The blame game over England’s Ashes disaster has begun, with a former Test fast bowler taking aim at captain Joe Root and calling for the new-ball pairing of James Anderson and Stuart Broad to be dismantled.
Martin Bicknell, who played four Tests for England and claimed more than 1000 first-class wickets, has criticised Root for his post-match comments in Perth after the tourists ceded cricket’s little urn and became only the eighth side to have lost a Test by an innings having made 400 or more in their first knock.
Root said his inexperience as captain had not had a negative impact on him, declaring he was only guilty of “trying too hard”. Bicknell said that explanation would not wash.
“I don’t understand how you can try too hard. You are trying or you are not. I don’t think trying too hard is the right message that he should be talking about,” Bicknell told RSN on Tuesday.
“I think the bottom line is that we haven’t played well enough. I think we have had opportunities in matches and we haven’t capitalised and, consequently, if you don’t play decent enough cricket for a long period of time, you get found out and that is what has happened.
“We have run into a perfect storm with Australia having three fit bowlers who bowl 90 miles an hour (145km/hr) and Nathan Lyon who is probably the best spinner in the world at the moment.”
Root, who this year replaced Alastair Cook in the top job, had stressed the added responsibility and focus that comes in such a marquee series had not derailed his batting.
“It’s an experience to have had to deal with it all but I don’t think it has taken away from the way I have prepared in terms of my training and stuff like that. You have just got to learn from it,” Root said.
“The thing with it is, I am not someone who is going to make excuses and hide behind stuff that is irrelevant really in terms of the way I have prepared. Probably the thing that has been my biggest detriment is probably trying too hard.”
Ranked the world’s third-best batsman, Root has only 176 runs at 29.33 in six innings, adding to his woes on the tour here four years ago when he was dropped because of poor form. He made only 20 and 14 and, according to former captain Michael Vaughan, appears a “tired, drained captain”.
Root’s poor form, paired with the troubles of veteran Cook (83 runs at 13.83), who could be in his final series, have compounded the tourists’ woes. There have only been two centuries by England batsmen and the tourists’ average score per wicket is 26.3 compared to Australia’s 46.24.
England coach Trevor Bayliss insists Anderson and Broad, who stepped out in Perth for their 100th Test together, have a future beyond this series but their troubles have highlighted the tourists’ key issue – a lack of pace required in Australian conditions to intimidate the locals. South Africa’s success in Australia last summer was built on a balanced pace attack, with Kagiso Rabada providing the threatening speed.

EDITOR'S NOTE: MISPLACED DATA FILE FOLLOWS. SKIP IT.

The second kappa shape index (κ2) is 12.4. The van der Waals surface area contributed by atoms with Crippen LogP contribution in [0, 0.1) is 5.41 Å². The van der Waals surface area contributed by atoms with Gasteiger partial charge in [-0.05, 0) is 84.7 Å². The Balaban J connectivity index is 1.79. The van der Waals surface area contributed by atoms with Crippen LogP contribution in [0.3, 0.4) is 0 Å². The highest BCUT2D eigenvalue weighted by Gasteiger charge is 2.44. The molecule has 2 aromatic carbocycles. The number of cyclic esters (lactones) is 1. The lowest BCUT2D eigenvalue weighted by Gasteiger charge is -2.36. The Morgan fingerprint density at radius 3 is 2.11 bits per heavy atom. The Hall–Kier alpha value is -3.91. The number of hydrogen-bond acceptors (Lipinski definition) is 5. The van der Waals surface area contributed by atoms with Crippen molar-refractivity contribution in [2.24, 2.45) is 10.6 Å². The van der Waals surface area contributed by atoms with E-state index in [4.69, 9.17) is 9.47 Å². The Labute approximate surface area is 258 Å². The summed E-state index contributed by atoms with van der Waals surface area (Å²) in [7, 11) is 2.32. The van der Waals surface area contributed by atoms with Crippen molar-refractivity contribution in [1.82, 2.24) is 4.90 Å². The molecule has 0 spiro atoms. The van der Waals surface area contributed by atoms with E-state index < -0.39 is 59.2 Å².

Broad and Anderson are two greats of the game but neither averages 140km/h, unlike sizzling Australian counterparts Josh Hazlewood, Pat Cummins and Mitchell Starc. Broad, after a horror WACA adventure where he finished with 0-142, and Anderson have combined for 17 wickets in the series, two less than Starc.
“The Broad-Anderson partnership, obviously, won’t tour Australia again. They have played a lot of Test matches, bowled a lot of overs, they are just looking a little bit tired at times,” Bicknell said.
“As a partnership it might be time to say: ‘Let’s try someone else with the new ball and Broad slip down to first change’. I think Anderson still takes the new ball, he looks fit and fresh, but Broad has been disappointing – one of the senior players you would expect that would stand up in this series has not even featured.”
Bicknell said England’s problem was that while they did have quicker bowlers at home they were not considered frontline selections, aside from Mark Wood. He was initially overlooked for the tour because of an ankle injury but is now with the squad and could come into the frame in Melbourne, particularly as Craig Overton is in doubt because of a cracked rib.
“It’s very hard for them (selectors) to say to one of those guys you are not playing because we are going to play someone who is not as good as you but bowls quicker. That doesn’t really work,” Bicknell said.
“One of the biggest problems the England selectors faced was the fact they haven’t brought over anybody who could bowl at 90 miles per hour in the squad. I think Mark Wood would have been the obvious choice but his injury record is not great and he probably wasn’t fit at the start of the tour. Bringing over more bowlers like (Chris) Woakes and like Broad hasn’t really worked. When they look back at it, they probably will think they maybe have got the squad wrong.”
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